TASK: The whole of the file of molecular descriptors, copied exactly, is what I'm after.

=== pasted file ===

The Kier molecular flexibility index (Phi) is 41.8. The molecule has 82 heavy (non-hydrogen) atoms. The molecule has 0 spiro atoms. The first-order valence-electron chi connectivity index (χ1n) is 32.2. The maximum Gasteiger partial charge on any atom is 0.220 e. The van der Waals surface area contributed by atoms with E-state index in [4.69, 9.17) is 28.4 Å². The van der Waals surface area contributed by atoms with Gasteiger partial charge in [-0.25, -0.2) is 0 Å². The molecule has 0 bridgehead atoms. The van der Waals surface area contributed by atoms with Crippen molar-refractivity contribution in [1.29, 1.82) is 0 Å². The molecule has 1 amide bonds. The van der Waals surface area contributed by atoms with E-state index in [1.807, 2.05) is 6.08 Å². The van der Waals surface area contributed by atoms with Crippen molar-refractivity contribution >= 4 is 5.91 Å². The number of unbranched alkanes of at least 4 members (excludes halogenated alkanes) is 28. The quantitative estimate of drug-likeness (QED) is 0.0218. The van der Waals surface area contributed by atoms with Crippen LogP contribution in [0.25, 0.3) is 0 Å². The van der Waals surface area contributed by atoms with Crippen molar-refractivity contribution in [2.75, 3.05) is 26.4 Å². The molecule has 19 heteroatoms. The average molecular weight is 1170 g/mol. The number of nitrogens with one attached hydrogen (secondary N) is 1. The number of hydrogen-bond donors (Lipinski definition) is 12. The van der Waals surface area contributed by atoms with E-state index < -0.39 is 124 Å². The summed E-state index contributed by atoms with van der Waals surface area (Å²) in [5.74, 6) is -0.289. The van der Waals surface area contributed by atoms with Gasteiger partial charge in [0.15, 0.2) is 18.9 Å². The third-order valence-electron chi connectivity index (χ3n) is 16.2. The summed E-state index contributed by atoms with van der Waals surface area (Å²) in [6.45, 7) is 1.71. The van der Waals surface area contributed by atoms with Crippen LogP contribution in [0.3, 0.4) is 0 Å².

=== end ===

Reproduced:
The Kier molecular flexibility index (Phi) is 41.8. The molecule has 82 heavy (non-hydrogen) atoms. The molecule has 0 spiro atoms. The first-order valence-electron chi connectivity index (χ1n) is 32.2. The maximum Gasteiger partial charge on any atom is 0.220 e. The van der Waals surface area contributed by atoms with E-state index in [4.69, 9.17) is 28.4 Å². The van der Waals surface area contributed by atoms with Gasteiger partial charge in [-0.25, -0.2) is 0 Å². The molecule has 0 bridgehead atoms. The van der Waals surface area contributed by atoms with Crippen molar-refractivity contribution in [1.29, 1.82) is 0 Å². The molecule has 1 amide bonds. The van der Waals surface area contributed by atoms with E-state index in [1.807, 2.05) is 6.08 Å². The van der Waals surface area contributed by atoms with Crippen molar-refractivity contribution >= 4 is 5.91 Å². The number of unbranched alkanes of at least 4 members (excludes halogenated alkanes) is 28. The quantitative estimate of drug-likeness (QED) is 0.0218. The van der Waals surface area contributed by atoms with Crippen LogP contribution in [0.25, 0.3) is 0 Å². The van der Waals surface area contributed by atoms with Crippen molar-refractivity contribution in [2.75, 3.05) is 26.4 Å². The molecule has 19 heteroatoms. The average molecular weight is 1170 g/mol. The number of nitrogens with one attached hydrogen (secondary N) is 1. The number of hydrogen-bond donors (Lipinski definition) is 12. The van der Waals surface area contributed by atoms with E-state index < -0.39 is 124 Å². The summed E-state index contributed by atoms with van der Waals surface area (Å²) in [5.74, 6) is -0.289. The van der Waals surface area contributed by atoms with Gasteiger partial charge in [0.15, 0.2) is 18.9 Å². The third-order valence-electron chi connectivity index (χ3n) is 16.2. The summed E-state index contributed by atoms with van der Waals surface area (Å²) in [6.45, 7) is 1.71. The van der Waals surface area contributed by atoms with Crippen LogP contribution in [0.3, 0.4) is 0 Å².